Keith White, his wife Michelle, and their son Gregory, 12, have been going  to Master Safakhoo’s school as a family for almost two years. Keith feels that training as a family not only strengthens the family unit but also helps ease his mind when worrying about his family’s safety.
“I am now more comfortable that my wife is more aware and able to defend herself, and I feel the same way about my son,” Keith White said.

Susan Cruz, 48, a three-year student of Safakhoo, said the training is comprehensive and well tailored to an individual’s priorities, body type and abilities. “l think it is challenging,” Cruz said. “Tho people are great. I can see progress. IL Leaches you not only health and wellness but also lessons in courage, discipline, dedication, patience, and self-esteem. All these are good life lessons that. you learn in martial arts.”

training RECEIVES Hollywood exposure!

Log Training

My Invention used in the Movie "This Means War". LOG TRAINING come experience it for yourself.

Posted by Nabard Combat-Fitness North on Tuesday, December 20, 2016

 Log Training Device As seen in the 2012 action-comedy This Means War, starring Reese Witherspoon, Tom Hardy, and Chris Pine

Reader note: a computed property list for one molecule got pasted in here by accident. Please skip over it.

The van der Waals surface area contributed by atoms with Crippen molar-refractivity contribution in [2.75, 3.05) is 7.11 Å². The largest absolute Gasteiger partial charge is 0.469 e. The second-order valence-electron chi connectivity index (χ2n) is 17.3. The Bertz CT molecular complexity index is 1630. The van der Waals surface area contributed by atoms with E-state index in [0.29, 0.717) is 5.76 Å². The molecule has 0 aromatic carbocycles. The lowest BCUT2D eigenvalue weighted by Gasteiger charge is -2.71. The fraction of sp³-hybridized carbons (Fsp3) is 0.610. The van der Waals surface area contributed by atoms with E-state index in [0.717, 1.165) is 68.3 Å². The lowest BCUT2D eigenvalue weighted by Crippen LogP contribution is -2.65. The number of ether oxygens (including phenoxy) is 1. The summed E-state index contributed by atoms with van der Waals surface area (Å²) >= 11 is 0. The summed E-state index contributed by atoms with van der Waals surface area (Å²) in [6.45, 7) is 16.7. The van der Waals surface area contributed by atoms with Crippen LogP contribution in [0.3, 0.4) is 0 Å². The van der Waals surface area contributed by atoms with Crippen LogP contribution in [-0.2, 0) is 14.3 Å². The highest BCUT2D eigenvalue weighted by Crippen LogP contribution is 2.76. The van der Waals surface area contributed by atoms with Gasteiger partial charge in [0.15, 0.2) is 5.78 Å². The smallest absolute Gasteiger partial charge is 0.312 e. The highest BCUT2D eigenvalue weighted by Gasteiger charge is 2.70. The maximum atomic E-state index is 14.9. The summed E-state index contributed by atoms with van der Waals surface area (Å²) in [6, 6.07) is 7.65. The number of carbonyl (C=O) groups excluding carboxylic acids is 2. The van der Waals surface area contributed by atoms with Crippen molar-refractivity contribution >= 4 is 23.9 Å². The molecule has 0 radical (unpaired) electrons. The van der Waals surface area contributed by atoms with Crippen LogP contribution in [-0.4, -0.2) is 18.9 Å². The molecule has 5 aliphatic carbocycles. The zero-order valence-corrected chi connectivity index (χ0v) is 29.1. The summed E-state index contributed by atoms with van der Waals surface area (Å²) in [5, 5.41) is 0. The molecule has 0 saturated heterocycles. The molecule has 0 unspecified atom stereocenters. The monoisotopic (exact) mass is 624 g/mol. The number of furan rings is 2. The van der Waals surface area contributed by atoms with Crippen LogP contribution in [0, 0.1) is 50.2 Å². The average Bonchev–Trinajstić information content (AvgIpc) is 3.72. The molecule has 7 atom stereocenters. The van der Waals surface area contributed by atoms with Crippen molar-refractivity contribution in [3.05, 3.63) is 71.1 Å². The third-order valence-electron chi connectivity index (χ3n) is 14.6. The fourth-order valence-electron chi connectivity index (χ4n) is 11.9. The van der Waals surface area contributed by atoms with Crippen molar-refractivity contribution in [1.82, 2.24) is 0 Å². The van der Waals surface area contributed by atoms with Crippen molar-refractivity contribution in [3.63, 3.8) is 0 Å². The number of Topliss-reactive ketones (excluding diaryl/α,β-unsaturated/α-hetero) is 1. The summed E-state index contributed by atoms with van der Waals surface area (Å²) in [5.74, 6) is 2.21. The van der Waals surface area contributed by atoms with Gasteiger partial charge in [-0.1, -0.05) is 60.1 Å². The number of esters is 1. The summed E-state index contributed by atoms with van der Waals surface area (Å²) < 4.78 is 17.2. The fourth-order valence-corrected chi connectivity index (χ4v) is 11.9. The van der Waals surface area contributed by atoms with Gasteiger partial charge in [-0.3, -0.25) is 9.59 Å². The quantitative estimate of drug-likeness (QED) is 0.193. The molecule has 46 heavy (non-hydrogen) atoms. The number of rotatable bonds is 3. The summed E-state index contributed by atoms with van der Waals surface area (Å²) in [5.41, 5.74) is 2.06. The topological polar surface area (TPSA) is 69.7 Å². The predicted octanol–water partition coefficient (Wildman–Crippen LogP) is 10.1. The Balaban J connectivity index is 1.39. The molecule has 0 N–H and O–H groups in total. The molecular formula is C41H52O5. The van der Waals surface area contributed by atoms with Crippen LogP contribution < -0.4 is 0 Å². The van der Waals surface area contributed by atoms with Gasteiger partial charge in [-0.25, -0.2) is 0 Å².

Health Talk: 10 Questions With Marco Safakhoo

by Sean Boone

Marco Safakhoo is the founder of Nabard Fitness Systems in Pensacola. In 1983 he brought his art of Nabard to the United States, and by using his expertise in martial arts combat, created a Log Training regimen to challenge the body to its full potential.

IN: Tell me a little bit about your Log Training workout and what it takes to get the most out of exercising.
Safakhoo: To teach my combat art Nabard, I have to get people in shape and turn them into athletes. However, the fitness industry lacked the necessary equipment and routines, so I created what I needed.
I chose to use natural elements such as rocks and timber-logs. To increase the complexity of movements I fitted timber-logs with the custom handles.
I then offered the training to my students, who range in age from 12 to 75 years old.

IN: What are some easy ways to get back into exercising for people who don’t have a lot of time?
Safakhoo: There are 24 hours in a day. It’s a matter of how you choose to spend them. There are no short-cuts or easy fixes when it comes to maintaining good health. If you choose to exercise, the right way is to exercise for the sake of exercising; the wrong way is to exercise as a diet. Attitude is very important. If you have negative feelings associated with exercise, you must change those before you can enjoy the rewards of health.